"Still, it was really cool to know the creator of the Harry Potter world reviewed my story," he admits with a grin.
So what does a fledgling writer do with unprecedented and unexpected success? Write a sequel, of course.
"While I was writing ‘Elders' Crossing', I knew it was meant to be a part of a series," Lippert acknowledges. "I just didn't know if I'd write it. Now, though, loads of people do seem to want to hear the rest of the story. What more could a writer ask for?"
In fact, the official James Potter forum has nearly four hundred active members, all debating the upcoming sequel, "James Potter and the Curse of the Gatekeeper", due to be released on-line in September. The sequel's official website (http://www.gatekeeperscurse.com) has garnered over thirty-thousand hits in its first few weeks and is already causing a buzz in the Harry Potter fan community. "I get a lot of emails, but the two big questions I see most are, will these ever be published as books, and will there be a movie," Lippert admits.
Valid questions, considering the current legal ambiguity of Rowling's case against Steve Vander Ark and his Harry Potter Lexicon, as well as the fact that Warner Bros. will soon begin filming the last of its wildly successful Harry Potter films. With Harry Potter fever still in very high gear and no new books or movies forthcoming, Lippert's stories could be poised to fill a very large vacuum.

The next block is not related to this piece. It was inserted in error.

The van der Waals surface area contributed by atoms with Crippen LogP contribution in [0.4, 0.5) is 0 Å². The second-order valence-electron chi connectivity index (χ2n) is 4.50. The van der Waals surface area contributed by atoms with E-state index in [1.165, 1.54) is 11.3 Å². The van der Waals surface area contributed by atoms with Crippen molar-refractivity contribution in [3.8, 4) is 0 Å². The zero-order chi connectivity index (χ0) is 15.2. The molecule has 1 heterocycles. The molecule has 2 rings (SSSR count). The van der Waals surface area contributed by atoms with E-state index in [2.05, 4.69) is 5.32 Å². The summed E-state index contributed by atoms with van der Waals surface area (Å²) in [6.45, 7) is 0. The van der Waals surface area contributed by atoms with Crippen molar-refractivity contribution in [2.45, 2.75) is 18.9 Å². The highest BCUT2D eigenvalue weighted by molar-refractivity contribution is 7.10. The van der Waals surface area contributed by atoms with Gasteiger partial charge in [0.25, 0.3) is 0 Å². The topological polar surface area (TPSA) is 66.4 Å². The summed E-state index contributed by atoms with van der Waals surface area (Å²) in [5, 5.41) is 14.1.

"The James Potter movie is already being made," Lippert says with a grin. "I shouldn't talk much about it, but I am quite curious to see how it turns out." For now, at least, Lippert isn't talking about an upcoming blockbuster feature film; he is talking about the fan-film being created by a California teenager and his friends, all of whom loved Lippert's story so much that they refused to wait for any official Warner Bros. movie deal. Like the James Potter novels, the film will be released in serial form via YouTube and the teen's website, www.wix.com/thehall/elderscrossingseries. "They consulted me by email about the screenplay and casting," Lippert says, obviously flattered, "but that's about it. It's their creation entirely, and I can't wait to see how the story looks through their eyes."
Strangely, Lippert's story has even spawned its own genre of fan-fiction. "People ask my permission if they can write their own stories based on my James Potter adventures. It feels extremely weird, but I always tell them to go for it and have fun. It's all about the story."
And will Lippert's James Potter novels ever be published in book form? Lippert smiles cryptically. "It's all about the story," he repeats. "Sure, I'd love to see my books printed, since a lot of people won't read novels off of their computers. But I won't make a big legal mess like Vander Ark [writer of the disputed ‘Harry Potter Lexicon'. I'd love to get Ms. Rowling's permission to publish if she thought my stories were worth it. I've told her that I'd split the proceeds with her for charity. But I won't fight her over it. I just want to keep the story going."
Does that mean a James Potter book three? Lippert shrugs. "It already exists. I just haven't written it yet. Let's just wait and see what people think of book two."